Congress approves waiver for Lloyd Austin to become defense secretary

Jan 21, 2021

The Senate will convene Friday morning to confirm Lloyd J. Austin, a retired Army general and former top commander of American forces in the Middle East, as President Joe Biden’s secretary of defense.

Both houses of Congress moved quickly approve a waiver for Austin on Thursday afternoon, clearing his path to become the nation’s first Black defense secretary and the second recently retired military commander in four years to fill that role, which is traditionally reserved for civilians. People who have retired from the military within the previous seven years cannot be confirmed for the post unless they receive a waiver; Austin retired in 2016.

His approval to lead the Pentagon follows that of former Marine Corps Gen. James Mattis, who also was a CENTCOM commander, during the Trump administration in 2017, setting a potential precedent that has drawn objection from some lawmakers on Capitol Hill.

Twenty-seven senators, 13 of them Republican, voted against the waiver for Austin. Among the 14 Democratic senators opposing the exemption were Elizabeth Warren and Ed Markey of Massachusetts, Cory Booker of New Jersey, Jacky Rosen of Nevada, Tammy Duckworth of Illinois, and Chris Van Hollen of Maryland.

Speaking to the Senate during his confirmation hearing earlier this week, the former CENTCOM chief offered reassurances of his own commitment to civilian oversight and vowed to take a stand against right-wing extremism in the military — an issue drawing renewed scrutiny after a right-wing mob, including a number of veterans, ransacked the Capitol in support of outgoing President Donald Trump.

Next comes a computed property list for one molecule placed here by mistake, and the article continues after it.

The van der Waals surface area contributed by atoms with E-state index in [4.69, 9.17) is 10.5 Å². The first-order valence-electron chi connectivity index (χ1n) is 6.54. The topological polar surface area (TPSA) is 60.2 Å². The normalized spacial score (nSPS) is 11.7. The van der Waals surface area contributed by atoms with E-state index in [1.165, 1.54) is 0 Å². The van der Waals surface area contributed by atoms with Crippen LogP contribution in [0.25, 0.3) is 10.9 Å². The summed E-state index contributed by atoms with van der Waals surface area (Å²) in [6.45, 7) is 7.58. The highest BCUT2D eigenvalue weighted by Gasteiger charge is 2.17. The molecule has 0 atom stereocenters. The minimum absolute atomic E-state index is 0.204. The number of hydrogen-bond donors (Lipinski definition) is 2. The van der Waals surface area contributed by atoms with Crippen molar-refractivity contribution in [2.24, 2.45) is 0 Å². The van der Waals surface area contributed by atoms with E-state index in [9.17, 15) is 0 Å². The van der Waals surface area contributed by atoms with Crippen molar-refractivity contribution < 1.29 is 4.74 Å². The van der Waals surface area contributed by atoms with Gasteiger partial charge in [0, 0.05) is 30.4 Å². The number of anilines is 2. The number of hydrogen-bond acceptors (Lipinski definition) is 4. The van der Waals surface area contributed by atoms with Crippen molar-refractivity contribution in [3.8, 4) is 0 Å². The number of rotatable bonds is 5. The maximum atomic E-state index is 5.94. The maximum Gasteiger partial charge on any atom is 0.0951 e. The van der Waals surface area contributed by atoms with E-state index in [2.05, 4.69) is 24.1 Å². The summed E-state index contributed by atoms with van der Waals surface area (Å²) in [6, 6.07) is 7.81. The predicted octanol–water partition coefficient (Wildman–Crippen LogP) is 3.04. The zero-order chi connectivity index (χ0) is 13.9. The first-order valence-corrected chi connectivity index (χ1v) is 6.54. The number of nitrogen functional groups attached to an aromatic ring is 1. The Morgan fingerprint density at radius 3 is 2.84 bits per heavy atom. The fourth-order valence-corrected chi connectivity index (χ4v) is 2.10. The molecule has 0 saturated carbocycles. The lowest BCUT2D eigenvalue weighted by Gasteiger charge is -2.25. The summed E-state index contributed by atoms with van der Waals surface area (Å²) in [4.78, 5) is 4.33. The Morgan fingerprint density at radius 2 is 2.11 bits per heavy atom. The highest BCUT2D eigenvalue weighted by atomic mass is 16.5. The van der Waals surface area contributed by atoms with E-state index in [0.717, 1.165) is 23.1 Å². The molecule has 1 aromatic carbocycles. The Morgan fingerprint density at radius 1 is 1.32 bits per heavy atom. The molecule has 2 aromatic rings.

In response to questions about his qualifications to lead the Pentagon as the United States shifts its strategic focus toward competition with China, Austin pointed to his time at CENTCOM, the military’s largest combatant command.

“The reason I was focused on the Middle East for quite some time is because that was the most important thing for our country,” Austin said, also noting that he would support an update to the 2018 National Defense Strategy.

“We need resources to match strategy, and strategy to match policy,” he told lawmakers Tuesday. “Globally I understand that Asia must be the focus of our effort, and I see China in particular as a pacing challenge for the department.”

Austin also suggested he supports Biden’s proposal of a reduced military presence in Afghanistan focused on counterterrorism while ending US involvement in the wider conflict with the Taliban via a negotiated solution.

The former general will take the helm at a Pentagon quickly filling up with former Obama-era officials in roles long left vacant — or in some cases, handed to lightly experienced political loyalists — by the Trump White House.

Austin’s selection by Biden was a surprise to many in Washington, who expected Michele Flournoy, who served as the Pentagon’s top policy official under President Barack Obama, to be chosen for the role.

In an article in the Atlantic in December in which Biden named Austin as his selection for the post, Biden highlighted Austin’s role in executing Obama’s order to withdraw US forces from Iraq from 2011.

“General Austin got the job done,” Biden wrote.



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